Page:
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Battlefield lessons for the institutes

One thing that all the accountants seem to have in common is an undying passion for their profession. That much was clear as we read the hundreds and hundreds of comments made by readers who kindly took the time to respond to our survey questionnaire. Some were virtually unprintable!

It is, as Robert Bruce points out on page 20, very much a case of the heart and the head. One might easily come to the conclusion that the heart tells members to be faithful to their institute and their training, while the head says that consolidation is inevitable in an age of globalisation. Then again, the heart might well conclude that bitter institute rivalries and snobbery are a costly diversion that the profession can ill-afford, while the head comes to the inescapable conclusion that mergers rarely work.

But there maybe a model that’s worth thinking about, and a few people we spoke to alluded to it, but didn’t quite make the final step. Think of Oxford or Cambridge. Great institutions in their own right – but, in fact, collections of colleges, each with their own identity and purpose. No doubt there is fierce rivalry between Balliol College and Christ Church, but when they get right down to it, they’ll happily share an Oxford boat and beat Cambridge. Likewise in the Army: when 42 Commando and 3 Para stop fighting each other in the local pub they make a formidable opponent to Her Majesty’s enemies.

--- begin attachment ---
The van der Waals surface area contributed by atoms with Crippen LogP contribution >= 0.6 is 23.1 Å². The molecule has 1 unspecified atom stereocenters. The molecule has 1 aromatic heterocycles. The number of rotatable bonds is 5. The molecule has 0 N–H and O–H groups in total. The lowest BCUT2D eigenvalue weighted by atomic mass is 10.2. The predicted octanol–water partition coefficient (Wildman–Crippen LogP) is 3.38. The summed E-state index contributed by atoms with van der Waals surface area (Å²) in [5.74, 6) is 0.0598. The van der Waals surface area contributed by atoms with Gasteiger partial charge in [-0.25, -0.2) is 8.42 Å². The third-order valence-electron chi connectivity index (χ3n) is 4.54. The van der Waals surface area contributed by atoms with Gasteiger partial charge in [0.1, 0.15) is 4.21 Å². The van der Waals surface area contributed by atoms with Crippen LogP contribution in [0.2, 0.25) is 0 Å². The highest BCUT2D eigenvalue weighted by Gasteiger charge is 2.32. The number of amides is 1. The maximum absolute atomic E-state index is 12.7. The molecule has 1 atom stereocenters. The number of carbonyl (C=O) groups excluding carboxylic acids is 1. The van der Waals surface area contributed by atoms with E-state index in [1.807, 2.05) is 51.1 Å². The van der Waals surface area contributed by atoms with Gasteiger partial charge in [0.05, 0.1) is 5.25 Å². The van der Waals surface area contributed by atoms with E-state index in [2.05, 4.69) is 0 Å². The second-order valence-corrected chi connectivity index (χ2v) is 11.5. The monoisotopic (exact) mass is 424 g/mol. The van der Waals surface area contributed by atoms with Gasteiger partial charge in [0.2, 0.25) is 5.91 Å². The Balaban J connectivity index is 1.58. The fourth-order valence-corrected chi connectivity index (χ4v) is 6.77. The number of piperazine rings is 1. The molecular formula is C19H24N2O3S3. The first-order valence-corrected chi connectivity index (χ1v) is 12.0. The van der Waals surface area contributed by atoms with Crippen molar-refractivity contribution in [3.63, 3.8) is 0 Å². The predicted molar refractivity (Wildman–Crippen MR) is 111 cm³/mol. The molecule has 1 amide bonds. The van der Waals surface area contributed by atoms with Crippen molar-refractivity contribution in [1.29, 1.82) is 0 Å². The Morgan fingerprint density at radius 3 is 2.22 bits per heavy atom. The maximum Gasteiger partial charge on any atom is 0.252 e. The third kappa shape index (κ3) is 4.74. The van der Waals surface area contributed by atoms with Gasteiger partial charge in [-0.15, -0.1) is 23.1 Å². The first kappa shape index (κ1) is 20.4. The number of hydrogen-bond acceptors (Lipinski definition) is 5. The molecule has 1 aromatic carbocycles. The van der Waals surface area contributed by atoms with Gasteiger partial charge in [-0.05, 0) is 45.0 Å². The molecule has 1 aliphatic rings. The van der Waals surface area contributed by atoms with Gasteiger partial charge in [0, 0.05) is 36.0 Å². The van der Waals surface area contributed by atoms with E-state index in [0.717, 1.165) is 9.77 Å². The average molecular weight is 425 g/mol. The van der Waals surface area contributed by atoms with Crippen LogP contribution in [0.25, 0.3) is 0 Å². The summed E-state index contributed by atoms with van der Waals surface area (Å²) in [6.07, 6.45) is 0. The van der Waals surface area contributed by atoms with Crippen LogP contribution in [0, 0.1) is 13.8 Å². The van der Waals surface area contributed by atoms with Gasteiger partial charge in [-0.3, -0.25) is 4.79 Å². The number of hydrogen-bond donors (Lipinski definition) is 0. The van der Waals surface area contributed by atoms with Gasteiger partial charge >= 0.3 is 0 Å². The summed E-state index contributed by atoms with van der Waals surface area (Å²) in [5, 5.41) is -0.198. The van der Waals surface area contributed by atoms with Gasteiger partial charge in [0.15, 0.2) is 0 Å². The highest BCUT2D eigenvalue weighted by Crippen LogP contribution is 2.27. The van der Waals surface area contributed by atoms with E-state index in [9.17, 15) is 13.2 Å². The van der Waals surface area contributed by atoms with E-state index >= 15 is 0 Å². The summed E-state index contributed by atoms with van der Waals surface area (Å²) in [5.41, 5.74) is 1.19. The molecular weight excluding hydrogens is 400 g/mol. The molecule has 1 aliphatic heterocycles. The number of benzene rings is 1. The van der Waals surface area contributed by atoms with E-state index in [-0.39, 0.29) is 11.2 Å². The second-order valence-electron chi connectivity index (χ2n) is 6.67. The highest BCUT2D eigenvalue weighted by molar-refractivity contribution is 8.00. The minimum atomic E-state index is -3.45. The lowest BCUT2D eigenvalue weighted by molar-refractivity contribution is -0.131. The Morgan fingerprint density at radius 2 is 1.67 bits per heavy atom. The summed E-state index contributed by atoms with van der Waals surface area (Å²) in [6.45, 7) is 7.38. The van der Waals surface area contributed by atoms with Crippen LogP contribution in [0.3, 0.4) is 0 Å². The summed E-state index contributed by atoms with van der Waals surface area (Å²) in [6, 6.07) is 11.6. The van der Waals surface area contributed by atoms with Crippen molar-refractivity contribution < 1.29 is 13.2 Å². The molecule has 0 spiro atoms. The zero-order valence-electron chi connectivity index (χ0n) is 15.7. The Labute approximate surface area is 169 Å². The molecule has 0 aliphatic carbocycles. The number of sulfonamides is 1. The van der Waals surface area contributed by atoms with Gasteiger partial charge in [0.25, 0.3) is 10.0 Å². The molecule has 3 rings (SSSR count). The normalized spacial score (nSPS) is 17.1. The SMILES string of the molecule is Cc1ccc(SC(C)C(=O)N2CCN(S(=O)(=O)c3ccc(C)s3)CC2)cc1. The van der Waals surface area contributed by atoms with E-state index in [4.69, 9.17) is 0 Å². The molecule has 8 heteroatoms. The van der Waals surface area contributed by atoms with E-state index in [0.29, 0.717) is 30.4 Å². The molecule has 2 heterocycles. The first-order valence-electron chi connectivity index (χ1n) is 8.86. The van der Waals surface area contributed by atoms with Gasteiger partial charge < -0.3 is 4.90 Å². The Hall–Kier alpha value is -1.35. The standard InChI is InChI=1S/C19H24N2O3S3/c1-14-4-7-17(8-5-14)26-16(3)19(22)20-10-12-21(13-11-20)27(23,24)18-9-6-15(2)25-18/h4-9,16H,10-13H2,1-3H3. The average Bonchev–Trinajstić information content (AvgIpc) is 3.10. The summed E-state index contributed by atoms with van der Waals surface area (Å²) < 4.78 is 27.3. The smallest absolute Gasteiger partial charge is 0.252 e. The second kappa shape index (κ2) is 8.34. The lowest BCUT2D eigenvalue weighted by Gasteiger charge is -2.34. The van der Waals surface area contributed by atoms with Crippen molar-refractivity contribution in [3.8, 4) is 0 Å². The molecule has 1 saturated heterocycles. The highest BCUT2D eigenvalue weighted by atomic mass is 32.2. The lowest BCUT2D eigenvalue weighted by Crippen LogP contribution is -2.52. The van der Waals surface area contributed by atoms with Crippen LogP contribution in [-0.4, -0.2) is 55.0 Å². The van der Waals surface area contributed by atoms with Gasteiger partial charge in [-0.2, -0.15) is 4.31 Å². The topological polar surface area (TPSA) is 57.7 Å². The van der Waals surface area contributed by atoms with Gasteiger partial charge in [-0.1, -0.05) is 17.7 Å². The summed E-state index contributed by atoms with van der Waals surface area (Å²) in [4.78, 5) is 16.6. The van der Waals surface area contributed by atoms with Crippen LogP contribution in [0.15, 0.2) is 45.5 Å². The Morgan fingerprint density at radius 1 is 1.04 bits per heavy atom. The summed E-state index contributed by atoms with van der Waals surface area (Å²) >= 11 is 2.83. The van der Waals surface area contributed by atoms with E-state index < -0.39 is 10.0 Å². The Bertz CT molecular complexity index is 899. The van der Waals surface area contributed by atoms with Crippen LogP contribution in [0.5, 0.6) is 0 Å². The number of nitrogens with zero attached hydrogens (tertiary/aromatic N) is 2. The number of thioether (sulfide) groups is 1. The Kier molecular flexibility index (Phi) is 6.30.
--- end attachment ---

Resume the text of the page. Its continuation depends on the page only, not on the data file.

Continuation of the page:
So a mechanism that puts diversity at the heart of unity might just be the way that the super-institute can get maximum strength out of everyone’s different skills. When they’re not being beastly to each other, Britain’s accountants can take on the world.

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